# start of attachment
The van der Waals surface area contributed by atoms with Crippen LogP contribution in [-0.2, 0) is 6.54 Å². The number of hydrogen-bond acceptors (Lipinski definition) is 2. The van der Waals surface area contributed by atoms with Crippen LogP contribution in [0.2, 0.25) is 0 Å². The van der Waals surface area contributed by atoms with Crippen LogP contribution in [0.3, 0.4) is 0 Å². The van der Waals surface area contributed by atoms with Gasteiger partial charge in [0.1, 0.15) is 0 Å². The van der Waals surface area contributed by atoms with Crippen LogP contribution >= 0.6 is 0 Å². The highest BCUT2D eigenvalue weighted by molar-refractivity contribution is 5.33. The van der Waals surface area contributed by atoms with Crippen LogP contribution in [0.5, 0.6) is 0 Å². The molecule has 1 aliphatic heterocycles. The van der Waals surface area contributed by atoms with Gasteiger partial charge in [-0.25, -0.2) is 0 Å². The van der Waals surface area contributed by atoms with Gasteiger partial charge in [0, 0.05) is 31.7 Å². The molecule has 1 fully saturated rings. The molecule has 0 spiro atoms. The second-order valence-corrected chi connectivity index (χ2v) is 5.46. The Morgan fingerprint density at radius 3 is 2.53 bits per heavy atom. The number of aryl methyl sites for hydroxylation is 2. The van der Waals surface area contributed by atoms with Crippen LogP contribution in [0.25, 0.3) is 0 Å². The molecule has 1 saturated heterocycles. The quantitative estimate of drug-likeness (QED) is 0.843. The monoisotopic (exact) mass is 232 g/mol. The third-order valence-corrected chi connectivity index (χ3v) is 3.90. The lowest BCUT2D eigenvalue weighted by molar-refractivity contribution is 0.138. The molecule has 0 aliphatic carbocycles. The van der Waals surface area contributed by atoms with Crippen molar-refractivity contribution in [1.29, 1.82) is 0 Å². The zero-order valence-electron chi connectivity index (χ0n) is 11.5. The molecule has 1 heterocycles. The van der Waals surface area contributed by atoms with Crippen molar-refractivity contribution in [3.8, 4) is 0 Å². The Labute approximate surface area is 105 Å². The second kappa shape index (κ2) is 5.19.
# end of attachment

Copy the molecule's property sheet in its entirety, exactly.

The van der Waals surface area contributed by atoms with Crippen LogP contribution in [-0.2, 0) is 6.54 Å². The number of hydrogen-bond acceptors (Lipinski definition) is 2. The van der Waals surface area contributed by atoms with Crippen LogP contribution in [0.2, 0.25) is 0 Å². The van der Waals surface area contributed by atoms with Crippen LogP contribution in [0.3, 0.4) is 0 Å². The van der Waals surface area contributed by atoms with Gasteiger partial charge in [0.1, 0.15) is 0 Å². The van der Waals surface area contributed by atoms with Crippen LogP contribution >= 0.6 is 0 Å². The highest BCUT2D eigenvalue weighted by molar-refractivity contribution is 5.33. The van der Waals surface area contributed by atoms with Crippen LogP contribution in [0.5, 0.6) is 0 Å². The molecule has 1 aliphatic heterocycles. The van der Waals surface area contributed by atoms with Gasteiger partial charge in [-0.25, -0.2) is 0 Å². The van der Waals surface area contributed by atoms with Gasteiger partial charge in [0, 0.05) is 31.7 Å². The molecule has 1 fully saturated rings. The molecule has 0 spiro atoms. The second-order valence-corrected chi connectivity index (χ2v) is 5.46. The Morgan fingerprint density at radius 3 is 2.53 bits per heavy atom. The number of aryl methyl sites for hydroxylation is 2. The van der Waals surface area contributed by atoms with Crippen LogP contribution in [0.25, 0.3) is 0 Å². The molecule has 1 saturated heterocycles. The quantitative estimate of drug-likeness (QED) is 0.843. The monoisotopic (exact) mass is 232 g/mol. The third-order valence-corrected chi connectivity index (χ3v) is 3.90. The lowest BCUT2D eigenvalue weighted by molar-refractivity contribution is 0.138. The molecule has 0 aliphatic carbocycles. The van der Waals surface area contributed by atoms with Crippen molar-refractivity contribution in [1.29, 1.82) is 0 Å². The zero-order valence-electron chi connectivity index (χ0n) is 11.5. The molecule has 1 heterocycles. The van der Waals surface area contributed by atoms with Crippen molar-refractivity contribution in [3.8, 4) is 0 Å². The Labute approximate surface area is 105 Å². The second kappa shape index (κ2) is 5.19.